“Massachusetts was the first state to have universal health care . . . let’s make this state the first state that everyone living with chronic disease . . . will have access to nutritious healthy food . . .” – David Brown, Community Servings Client
After years of hard work, the Center for Health Law and Policy Innovation of Harvard Law School (CHLPI), Community Servings, and nearly 40 Planning Council organizations debuted the Massachusetts Food is Medicine State Plan at the Massachusetts State House on Tuesday June 18, 2019. With the support from legislative sponsors Senator Julian Cyr and Representative Denise Garlick, the event drew over 200 people with a line out the door comprised of government officials, non-profit group members, health care providers, health care payers, public health advocates, food systems practitioners, and academics from across the state. The launch of the State Plan was also highlighted by WBUR, who quickly published a story on the morning’s events.
The Massachusetts Food is Medicine State Plan initiative brought together hundreds of individuals and organizations, all united by the belief that food is medicine. Research increasingly shows that Food is Medicine interventions—such as medically tailored meals and produce prescription programs—are an effective, low-cost strategy to improve overall health outcomes, decrease utilization of expensive health care services, and enhance quality of life for people living with, or are at risk for, serious diet-related medical conditions. Present at the State Plan Launch were David Brown, a client of Community Servings’ medically tailored meal delivery program, and Max Makowski, a client of FLAVORx’s produce prescription program. Brown and Makowski spoke avidly to the audience about how Food is Medicine services improved their lives and health, reminding us that food and nutrition are crucial for people living with chronic illnesses.
“The most important thing for me was the sense of community and the sense of purpose. Those two things are profoundly altering. It’s great to have healthy food, it’s better to have community connection with the people who are around you.” – Max Makowski, FLAVORx Client
In his remarks, Senator Julian Cyr called attention to the massive, avoidable $1.9 billion in health care spending stemming from food insecurity each year. “Part of the reason Food is Medicine is so important and has so much promise is the potential for not only improving quality of life, access, and getting at food insecurity, but the potential for cost savings as well,” said Cyr. “Because of the State Plan, we have a blueprint now to equip our health care system to identify and respond to food insecurity.”
The State Plan provides a framework for creating a health care system that truly recognizes the critical relationship between food and health and ensures access to nutrition services needed to treat, manage, and even prevent diet-related chronic diseases. Representative Denise Garlick said passionately, “I feel that food is such a ubiquitous part of our day to day life. We have always had the power; we just haven’t utilized our power.”
As the keynote of the event, a panel of experts discussed the origins and next steps for the State Plan. Robert Greenwald, Faculty Director of the Center for Health Law and Policy Innovation, conveyed that Massachusetts has always been a leader in health care policy, setting the tone for broader health reforms across the country. “We are making progress but much more work needs to be done,” said Greenwald. “The good news is we now have a State Plan that includes very specific recommendations as to what it’s going to take to create a fully integrated health care system”.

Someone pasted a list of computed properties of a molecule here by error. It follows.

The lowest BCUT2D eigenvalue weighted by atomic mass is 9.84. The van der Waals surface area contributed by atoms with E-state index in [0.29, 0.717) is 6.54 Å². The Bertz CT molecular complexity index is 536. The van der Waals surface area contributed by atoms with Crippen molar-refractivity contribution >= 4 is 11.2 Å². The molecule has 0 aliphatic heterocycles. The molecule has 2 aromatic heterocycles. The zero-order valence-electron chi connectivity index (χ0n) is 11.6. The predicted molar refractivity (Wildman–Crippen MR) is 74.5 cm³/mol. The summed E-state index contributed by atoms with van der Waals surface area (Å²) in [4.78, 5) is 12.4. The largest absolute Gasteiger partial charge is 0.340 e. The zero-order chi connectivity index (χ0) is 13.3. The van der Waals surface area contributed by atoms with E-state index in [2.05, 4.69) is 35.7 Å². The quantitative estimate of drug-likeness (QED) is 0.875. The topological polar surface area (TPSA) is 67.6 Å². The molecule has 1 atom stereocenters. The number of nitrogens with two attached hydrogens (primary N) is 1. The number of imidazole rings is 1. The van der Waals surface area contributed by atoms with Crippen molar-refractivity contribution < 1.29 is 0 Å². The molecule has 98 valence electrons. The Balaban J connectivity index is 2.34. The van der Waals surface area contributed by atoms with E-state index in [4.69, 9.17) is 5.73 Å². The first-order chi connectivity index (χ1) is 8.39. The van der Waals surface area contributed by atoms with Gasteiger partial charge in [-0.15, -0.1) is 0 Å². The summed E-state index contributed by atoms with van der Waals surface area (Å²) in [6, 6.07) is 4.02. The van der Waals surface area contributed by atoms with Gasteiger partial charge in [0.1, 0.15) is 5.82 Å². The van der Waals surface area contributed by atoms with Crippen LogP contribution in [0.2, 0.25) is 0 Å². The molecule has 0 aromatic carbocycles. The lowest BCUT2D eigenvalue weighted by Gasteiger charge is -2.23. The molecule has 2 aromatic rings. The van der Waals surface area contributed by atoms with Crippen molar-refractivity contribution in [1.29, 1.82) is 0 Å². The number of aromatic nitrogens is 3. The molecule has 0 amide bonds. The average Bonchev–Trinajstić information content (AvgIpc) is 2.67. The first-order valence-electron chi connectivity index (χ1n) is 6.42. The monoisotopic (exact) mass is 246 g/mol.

The State Plan Report provides 15 recommendations, known as the Food is Medicine 15. These recommendations outline specific, concrete action items for key stakeholders within the world of nutrition, food, and health. It also establishes a Massachusetts Food is Medicine Coalition and three Task Forces charged with addressing critical barriers and driving broader systems and policy change. Inaugural leaders of each Task Force were present on the panel to discuss their vision for advancing the State Plan.
David Waters, CEO of Community Servings, asserted that, “As people are looking for new innovations, an old innovation has risen to the top, which is food.” He added, “If you want to make an impact on someone’s health outcome, you’d better think about it in a holistic way of what’s going on in that household…if we could also find a way to make sure that an entire household’s nutrition needs are met, that’s going to have the biggest impact.” In the same vein, Dr. Maryanne Bombaugh, President of the Massachusetts Medical Society stated, “Without addressing the social determinants of health, we will never have health equity.” Dr. Bombaugh placed high importance on educating health care professionals on food and nutrition to ensure patients have access to the information and care they need to heal and thrive. Richard Sheward, Director of Innovative Partnerships at Children’s HealthWatch, believed that “the State Plan is a great way of coalescing a diverse array of stakeholders around figuring out what works best” to address nutritional needs within the context of health care in the Commonwealth.
“Nutrition is a core component of health. Thus, nutrition is a core component of health care.” – Representative Denise Garlick
With strong leadership from individuals, organizations, and policymakers committed to achieving the goals of the State Plan, Massachusetts can achieve widespread, sustainable access to Food is Medicine interventions. The time is now for us to come together, take initiative, and continue to drive change so that all Massachusetts residents receive the nutritional services they need to live healthy, happy, and productive lives.